Venezuela Refugee Crisis: 4 Million Have Fled Collapsing Nation, UN Says, in One of World's Biggest-ever Migrations

More than 4 million Venezuelans have now fled the beleaguered South American nation, according to a new report published by agencies at the United Nations.

The refugees are fleeing acute financial crises and political instability in the oil-rich country, where inflation and unemployment are high and quality of life has plummeted. Those who remain face chronic food, fuel and medical shortages, routine power cuts and spreading epidemics.

The country is also currently mired in a power struggle between embattled President Nicolas Maduro and the opposition, led by self-declared Interim President Juan Guaido.

The report—published by the UN refugee agency and the International Organization for Migration—said the rate of exodus had rocketed since the end of 2015, when the figure stood at 695,000. In just seven months since November 2018, the total number of Venezuelan refugees increased by 1 million, the agencies reported.

"Globally, Venezuelans are one of the single largest population groups displaced from their country," a statement accompanying the report explained. At 4 million, the figure represents one of the largest exoduses in modern history, sitting slightly lower than the estimated 5 million that fled the Korean War or were externally displaced by the Syrian Civil War.

The number represents around 12.5 percent of Venezuela's 2017 population according to data from the World Bank, and around double the population of the capital Caracas.

The report said the "alarming" number illustrates the urgent need to support neighboring states hosting refugees, such as Colombia (1.3 million), Peru (768,000), Chile (288,000), Ecuador (263,000), Brazil (168,000) and Argentina (130,000).

Other nations are hosting smaller numbers of refugees, including Mexico and various nations in Central America and the Caribbean.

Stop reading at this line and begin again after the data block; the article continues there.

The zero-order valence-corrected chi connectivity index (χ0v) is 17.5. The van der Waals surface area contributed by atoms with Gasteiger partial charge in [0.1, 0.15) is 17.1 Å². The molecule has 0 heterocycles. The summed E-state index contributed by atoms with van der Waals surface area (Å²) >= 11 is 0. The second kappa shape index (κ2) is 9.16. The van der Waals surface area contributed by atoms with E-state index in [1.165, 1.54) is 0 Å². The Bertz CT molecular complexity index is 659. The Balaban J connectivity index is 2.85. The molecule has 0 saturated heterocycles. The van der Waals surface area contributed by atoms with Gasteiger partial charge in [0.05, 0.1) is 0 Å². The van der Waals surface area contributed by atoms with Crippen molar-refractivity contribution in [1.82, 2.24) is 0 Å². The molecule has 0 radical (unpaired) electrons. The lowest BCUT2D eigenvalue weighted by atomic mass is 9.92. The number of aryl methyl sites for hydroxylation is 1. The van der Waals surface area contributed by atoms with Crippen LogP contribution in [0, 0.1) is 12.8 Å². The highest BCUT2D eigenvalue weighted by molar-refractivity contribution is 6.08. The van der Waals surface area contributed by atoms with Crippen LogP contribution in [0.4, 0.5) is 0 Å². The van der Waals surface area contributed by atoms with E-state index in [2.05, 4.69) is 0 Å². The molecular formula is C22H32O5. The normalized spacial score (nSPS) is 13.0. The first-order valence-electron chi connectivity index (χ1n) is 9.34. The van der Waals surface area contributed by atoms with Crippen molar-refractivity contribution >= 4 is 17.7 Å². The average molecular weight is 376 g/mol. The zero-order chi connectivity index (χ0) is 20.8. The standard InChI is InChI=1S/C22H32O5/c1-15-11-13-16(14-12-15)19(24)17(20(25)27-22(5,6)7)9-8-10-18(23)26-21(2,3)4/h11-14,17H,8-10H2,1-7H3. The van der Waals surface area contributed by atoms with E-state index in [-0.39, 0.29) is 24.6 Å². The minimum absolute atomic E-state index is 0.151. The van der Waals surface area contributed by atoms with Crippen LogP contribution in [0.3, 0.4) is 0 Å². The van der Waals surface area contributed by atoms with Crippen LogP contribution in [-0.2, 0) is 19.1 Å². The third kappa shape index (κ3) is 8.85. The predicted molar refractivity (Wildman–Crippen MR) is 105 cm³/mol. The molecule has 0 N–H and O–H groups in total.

"These alarming figures highlight the urgent need to support host communities in the receiving countries," said Eduardo Stein, joint UNHCR-IOM special representative for Venezuelan refugees and migrants.

"Latin American and Caribbean countries are doing their part to respond to this unprecedented crisis but they cannot be expected to continue doing it without international help," Stein added.

As millions flee, Venezuela lawmakers are attempting to find away through the political crisis crippling the nation. Maduro—back by countries including Russia, China and Cuba—has refused to cede power to U.S.- and Europe-backed Guaido and the National Assembly, who claim Maduro is an illegitimate ruler who won rigged the most recent presidential election in his own favor.

The two sides are stuck in a stalemate, with the nation's powerful military refusing to abandon Maduro despite American pressure to do so. Maduro—who has reportedly surrounded himself with loyal Cuban troops and aides—has characterized Guaido's challenge as an imperialist coup led by the U.S.

Venezuela, Refugee crisis, migration
People wait to enter a church-run charity that helps Venezuelan migrants with food and basic medical needs on February 28, 2019 in Cucuta, Colombia. Getty/Joe Raedle